How important is it for human beings to push new frontiers?
Is it just something that a few us are inclined toward — like searching out a new, untried restaurant rather than falling back on something familiar — or is it essential to our species’ success? Could the need to take risks and expand into new territory be hardwired into our genetic make up? If so, does that mean expanding into space and the other worlds of our solar system is an imperative, rather than a luxury?
I recently finished astronomer Chris Impey’s wonderful book Beyond: Our Future in Space. Impey begins with an account of the small bands of humans who left Africa some 70,000 years ago and went on — quickly — to settle the rest of the planet. As he puts it:
“Around 65,000 years ago, we first ventured out of the continent of our origin. The route from the Horn of Africa to the Arabian Peninsula was probably across the Bab el-Mandeb strait. Today that strait is one of the world’s busiest shipping lanes; at that time, after the last ice age had lowered sea levels, it was merely a narrow, shallow channel.”
The group that left was no more than a thousand or so in number, and they likely left in waves of smaller tribes. Within 20,000 to 30,000 years, they’d spread to Asia, Australia and Europe. By 16,000 years ago, they had made it across the land bridge of the Bering Sea to settle North and South America (though they may have crossed the ocean).
For Impey, this push across the planet is a testimony to a spirit of exploration and risk-taking that’s built into the very fabric of bodies. Over the last few decades, researchers have identified what some have called the “wayfarer gene.” It’s known in scientific circles as DRD4 and its variant 7R. As David Dobbs describes it an excellent piece in National Geographic:
“…several studies tie 7R to human migration. The first large genetic study to do so, led by Chuansheng Chen of the University of California, Irvine in 1999, found 7R more common in present-day migratory cultures than in settled ones. A larger, more statistically rigorous 2011 study supported this, finding that 7R, along with another variant named 2R, tends to be found more frequently than you would expect by chance in populations whose ancestors migrated longer distances after they moved out of Africa.”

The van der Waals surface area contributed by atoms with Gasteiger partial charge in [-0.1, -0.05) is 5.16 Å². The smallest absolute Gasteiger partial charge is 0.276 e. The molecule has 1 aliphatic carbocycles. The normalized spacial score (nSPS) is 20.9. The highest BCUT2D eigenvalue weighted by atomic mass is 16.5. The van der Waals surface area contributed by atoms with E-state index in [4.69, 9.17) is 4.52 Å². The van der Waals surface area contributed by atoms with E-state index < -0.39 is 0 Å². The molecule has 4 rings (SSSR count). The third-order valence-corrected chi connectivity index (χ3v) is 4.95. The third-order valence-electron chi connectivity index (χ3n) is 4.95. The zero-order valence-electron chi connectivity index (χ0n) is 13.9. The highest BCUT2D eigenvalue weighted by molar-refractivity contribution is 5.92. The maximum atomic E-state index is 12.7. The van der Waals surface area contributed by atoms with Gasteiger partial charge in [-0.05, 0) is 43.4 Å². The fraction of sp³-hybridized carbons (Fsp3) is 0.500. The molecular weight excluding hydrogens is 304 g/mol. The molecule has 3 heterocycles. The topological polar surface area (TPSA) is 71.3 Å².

Of course no single gene can account for behavior. Environment and culture play equally important roles in determining human behavior. In his article, Dobbs describes the remarkable expansion of the Polynesians across the vast expanse of the Pacific Ocean. That expansion was rapid, as long as the new islands to be settled were in visible range of those already inhabited. Once open ocean was reached, the expansion halted until émigrés from what is now South China provided the next boost in terms of a new technology — better ships. “These boats were ships, really: long canoes with sails, outriggers, and far greater speed and range,” Dobbs writes. With the technology, the Polynesians push onward — eventually reaching as far (perhaps) as the Americas.
So it would seem we are built for exploration — but it’s not just in our genes. The wanderlust is also in our hands (for building) and our imaginations (for making new tools).
And why does any of this matter? Well, once again we are poised at the edge of a great sea. This time it’s called space.
There are those who believe humanity needs a frontier. We need a horizon to focus our energies. We make heroes out of those who brave those frontiers — even if they do not return — because they act out something ancient and important in us.
That is why space matters. If we can navigate the bottleneck of sustainability and climate change lying directly in our path, then, once again, there will be new and distant shores awaiting us. While some say we need to clean up our act at home before we venture outward, the irony of the present moment may be that the two needs are linked.
We can only clean up our act here at home — meaning learning to live sustainably on this planet — because we discovered how planets work in our push outwards. All that space science gave us the much needed view (and understanding) of Earth’s functioning as a planet in its full totality.
So, yes, it seems we were born to explore and push outwards. The combination of evolution and culture made us explorers and wanderers. Now — with so much to gain — we should recognize that explicitly and see exactly where our next frontier lies.
At our feet and far overhead.
Adam Frank is a co-founder of the 13.7 blog, an astrophysics professor at the University of Rochester, a book author and a self-described “evangelist of science.” You can keep up with more of what Adam is thinking on Facebook and Twitter: @adamfrank4